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Tuesday, September 20, 2011

Calif. GOP looks to Hispanic voters for revival | The Associated Press | News | Washington Examiner

Interesting read. I'm a skeptic, and have been so utterly disappointed in the Republican Party for all the reasons stated by DelBeccaro, Hector Barajas, University of California, Berkeley student Francisco Loayza, 20, treasurer of the Berkeley College Republicans group, in this article. And I agree with "Selena Sanchez, 27. The preschool teacher from Riverside came to the convention Saturday to support [Ron] Paul,..."

I believe Barajas is authentic in what he says he's committed to accomplishing. I hope those whom he says are going to stay the course and support an on going program to court and recruit Latinos really do intend to continue their efforts and focus beyond the next election cycle, this time. May be they really really really mean it this time, about building a base of support among Hispanics in CA. It would mean building on core principles that make possible, a coalition big enough to stand up to the ruling class of public employee unions, big business and the politicians who serve them, and curry them favor at everyone's expense.

Is the CA GOP going to respond to the concern and issue with Immigration Francisco Loayza articulates in the article, about compassion, and reform of the process for legal immigration status? Or does the GOP in CA intend to go around that issue and address other issues that are critical to Latinos? Education? Small Business issues--regulations, red tape, taxes? I heard public safety? Good. Will they stand up to the teachers' union to support the parents who want their children to get a real shot at an education? Will they stand with the people of Fullerton, and other citizens from all around Orange County and Los Angeles County who are riveted around the case of Kelly Thomas, the Fullerton six, the Chief of Police, the three City Council members who are going face a recall, and the DA who has yet to make any statement other than that there is an investigation? Law enforcement is at a crossroads in CA. For Hispanics, it means a lot of people in prisons, and it's vital that the public trust the integrity of our State's law enforcement establishment.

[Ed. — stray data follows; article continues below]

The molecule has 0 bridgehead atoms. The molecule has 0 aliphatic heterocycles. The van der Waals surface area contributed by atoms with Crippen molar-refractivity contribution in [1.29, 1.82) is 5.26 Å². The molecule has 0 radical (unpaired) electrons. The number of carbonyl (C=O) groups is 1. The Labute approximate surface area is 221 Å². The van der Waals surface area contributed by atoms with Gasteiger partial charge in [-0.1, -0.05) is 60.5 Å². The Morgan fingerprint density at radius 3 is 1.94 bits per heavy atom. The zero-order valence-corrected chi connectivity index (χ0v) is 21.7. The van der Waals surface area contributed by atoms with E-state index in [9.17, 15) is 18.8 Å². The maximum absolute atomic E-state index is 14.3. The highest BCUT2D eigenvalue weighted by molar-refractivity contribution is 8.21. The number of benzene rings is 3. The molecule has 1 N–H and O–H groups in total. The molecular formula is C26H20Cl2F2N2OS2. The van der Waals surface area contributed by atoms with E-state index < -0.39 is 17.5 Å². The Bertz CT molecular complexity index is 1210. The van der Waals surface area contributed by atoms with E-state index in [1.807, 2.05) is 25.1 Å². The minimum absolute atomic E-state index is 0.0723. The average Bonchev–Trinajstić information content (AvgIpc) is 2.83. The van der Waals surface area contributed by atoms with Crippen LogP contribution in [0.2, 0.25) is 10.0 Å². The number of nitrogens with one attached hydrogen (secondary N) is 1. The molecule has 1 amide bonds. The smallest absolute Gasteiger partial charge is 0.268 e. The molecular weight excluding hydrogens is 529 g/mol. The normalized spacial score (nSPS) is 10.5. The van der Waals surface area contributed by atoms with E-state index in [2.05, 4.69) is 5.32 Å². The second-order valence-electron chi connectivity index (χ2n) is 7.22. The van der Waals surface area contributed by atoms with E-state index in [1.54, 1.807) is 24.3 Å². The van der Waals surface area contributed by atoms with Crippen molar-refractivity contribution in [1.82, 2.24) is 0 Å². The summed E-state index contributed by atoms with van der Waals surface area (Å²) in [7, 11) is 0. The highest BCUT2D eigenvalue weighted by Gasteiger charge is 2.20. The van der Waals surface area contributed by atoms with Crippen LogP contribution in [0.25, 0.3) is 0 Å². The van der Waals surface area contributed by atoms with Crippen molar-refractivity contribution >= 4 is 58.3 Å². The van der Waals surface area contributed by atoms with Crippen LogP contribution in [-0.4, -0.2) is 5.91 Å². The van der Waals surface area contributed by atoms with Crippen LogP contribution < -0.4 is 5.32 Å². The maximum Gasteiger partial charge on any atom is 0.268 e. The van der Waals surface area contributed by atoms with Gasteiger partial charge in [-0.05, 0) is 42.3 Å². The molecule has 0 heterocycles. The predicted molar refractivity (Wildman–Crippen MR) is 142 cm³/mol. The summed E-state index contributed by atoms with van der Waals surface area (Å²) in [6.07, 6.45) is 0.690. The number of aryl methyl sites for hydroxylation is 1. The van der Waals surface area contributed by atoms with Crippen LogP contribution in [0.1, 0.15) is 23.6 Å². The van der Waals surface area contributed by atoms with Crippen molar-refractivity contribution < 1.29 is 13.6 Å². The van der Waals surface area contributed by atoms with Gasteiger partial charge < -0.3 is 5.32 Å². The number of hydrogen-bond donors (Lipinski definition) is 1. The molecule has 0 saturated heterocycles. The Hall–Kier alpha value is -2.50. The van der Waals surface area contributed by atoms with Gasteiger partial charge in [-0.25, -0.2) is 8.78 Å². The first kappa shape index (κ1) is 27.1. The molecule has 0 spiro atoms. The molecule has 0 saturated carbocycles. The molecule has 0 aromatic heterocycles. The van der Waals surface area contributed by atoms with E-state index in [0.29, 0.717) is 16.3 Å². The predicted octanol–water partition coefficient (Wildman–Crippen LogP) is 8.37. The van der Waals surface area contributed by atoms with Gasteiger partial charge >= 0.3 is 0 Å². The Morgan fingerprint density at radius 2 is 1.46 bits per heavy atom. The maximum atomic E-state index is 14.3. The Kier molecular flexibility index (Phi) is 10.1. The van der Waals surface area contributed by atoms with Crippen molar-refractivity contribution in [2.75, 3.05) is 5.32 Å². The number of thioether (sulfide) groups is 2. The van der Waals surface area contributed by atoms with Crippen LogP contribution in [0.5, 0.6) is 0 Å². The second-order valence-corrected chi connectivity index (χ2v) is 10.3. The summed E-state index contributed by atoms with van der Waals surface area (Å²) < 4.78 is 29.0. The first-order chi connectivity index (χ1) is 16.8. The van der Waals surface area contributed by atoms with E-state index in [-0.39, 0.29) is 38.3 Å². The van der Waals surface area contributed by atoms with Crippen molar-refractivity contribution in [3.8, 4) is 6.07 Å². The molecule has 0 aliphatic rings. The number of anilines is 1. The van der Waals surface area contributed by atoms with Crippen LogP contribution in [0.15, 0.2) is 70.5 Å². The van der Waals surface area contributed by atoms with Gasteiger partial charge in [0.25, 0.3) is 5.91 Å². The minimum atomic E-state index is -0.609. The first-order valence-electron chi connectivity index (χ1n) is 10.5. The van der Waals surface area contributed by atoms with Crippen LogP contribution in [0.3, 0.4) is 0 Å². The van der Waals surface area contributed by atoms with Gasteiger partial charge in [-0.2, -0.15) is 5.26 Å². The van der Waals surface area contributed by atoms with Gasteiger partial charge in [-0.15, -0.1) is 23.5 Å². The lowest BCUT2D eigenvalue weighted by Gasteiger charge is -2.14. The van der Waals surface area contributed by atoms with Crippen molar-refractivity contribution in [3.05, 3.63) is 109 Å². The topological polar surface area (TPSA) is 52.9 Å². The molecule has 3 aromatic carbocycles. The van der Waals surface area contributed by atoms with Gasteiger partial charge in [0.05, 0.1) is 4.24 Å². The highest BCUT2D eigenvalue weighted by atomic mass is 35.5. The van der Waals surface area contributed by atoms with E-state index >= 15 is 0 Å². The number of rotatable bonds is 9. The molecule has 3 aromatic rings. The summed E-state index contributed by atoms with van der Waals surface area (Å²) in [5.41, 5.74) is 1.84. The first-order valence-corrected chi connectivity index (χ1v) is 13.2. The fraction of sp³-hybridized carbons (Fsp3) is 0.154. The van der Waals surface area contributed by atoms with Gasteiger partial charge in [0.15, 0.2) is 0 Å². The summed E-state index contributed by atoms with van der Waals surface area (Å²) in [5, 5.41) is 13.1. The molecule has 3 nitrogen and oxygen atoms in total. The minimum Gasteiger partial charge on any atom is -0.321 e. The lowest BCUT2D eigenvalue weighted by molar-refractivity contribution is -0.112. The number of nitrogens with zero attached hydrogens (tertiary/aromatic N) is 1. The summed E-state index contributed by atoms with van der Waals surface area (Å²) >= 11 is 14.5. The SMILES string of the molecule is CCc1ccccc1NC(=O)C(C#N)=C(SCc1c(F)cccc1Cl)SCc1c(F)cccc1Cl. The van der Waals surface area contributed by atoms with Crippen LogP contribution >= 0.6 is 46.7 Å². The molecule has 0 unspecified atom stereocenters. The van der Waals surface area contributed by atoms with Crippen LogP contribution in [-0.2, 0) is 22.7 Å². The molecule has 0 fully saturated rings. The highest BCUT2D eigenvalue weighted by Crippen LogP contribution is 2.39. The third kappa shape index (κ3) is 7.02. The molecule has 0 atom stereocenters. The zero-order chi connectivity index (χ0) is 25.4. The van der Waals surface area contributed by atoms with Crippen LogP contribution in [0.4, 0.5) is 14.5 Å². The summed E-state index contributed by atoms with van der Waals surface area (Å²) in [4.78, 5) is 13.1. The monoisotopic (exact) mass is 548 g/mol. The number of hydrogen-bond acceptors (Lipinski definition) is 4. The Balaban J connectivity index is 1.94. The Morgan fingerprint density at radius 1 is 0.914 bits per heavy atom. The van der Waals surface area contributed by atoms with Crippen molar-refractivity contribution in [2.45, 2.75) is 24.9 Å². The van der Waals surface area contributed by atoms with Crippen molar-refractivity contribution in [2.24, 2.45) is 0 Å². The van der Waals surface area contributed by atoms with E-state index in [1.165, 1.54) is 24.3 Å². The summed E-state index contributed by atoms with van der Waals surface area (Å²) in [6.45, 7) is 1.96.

Click here to read the article.
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Botched Paramilitary Police Raids: An Epidemic of "Isolated Incidents"

"If a widespread pattern of [knock-and-announce] violations were shown . . . there would be reason for grave concern." —Supreme Court Justice Anthony Kennedy, in Hudson v. Michigan, June 15, 2006. An interactive map of botched SWAT and paramilitary police raids, released in conjunction with the Cato policy paper "Overkill: The Rise of Paramilitary Police Raids," by Radley Balko. What does this map mean? How to use this map View Original Map and Database


Death of an innocent. Death or injury of a police officer. Death of a nonviolent offender.
Raid on an innocent suspect. Other examples of paramilitary police excess. Unnecessary raids on doctors and sick people.
The proliferation of SWAT teams, police militarization, and the Drug War have given rise to a dramatic increase in the number of "no-knock" or "quick-knock" raids on suspected drug offenders. Because these raids are often conducted based on tips from notoriously unreliable confidential informants, police sometimes conduct SWAT-style raids on the wrong home, or on the homes of nonviolent, misdemeanor drug users. Such highly-volatile, overly confrontational tactics are bad enough when no one is hurt -- it's difficult to imagine the terror an innocent suspect or family faces when a SWAT team mistakenly breaks down their door in the middle of the night. But even more disturbing are the number of times such "wrong door" raids unnecessarily lead to the injury or death of suspects, bystanders, and police officers. Defenders of SWAT teams and paramilitary tactics say such incidents are isolated and rare. The map above aims to refute that notion.

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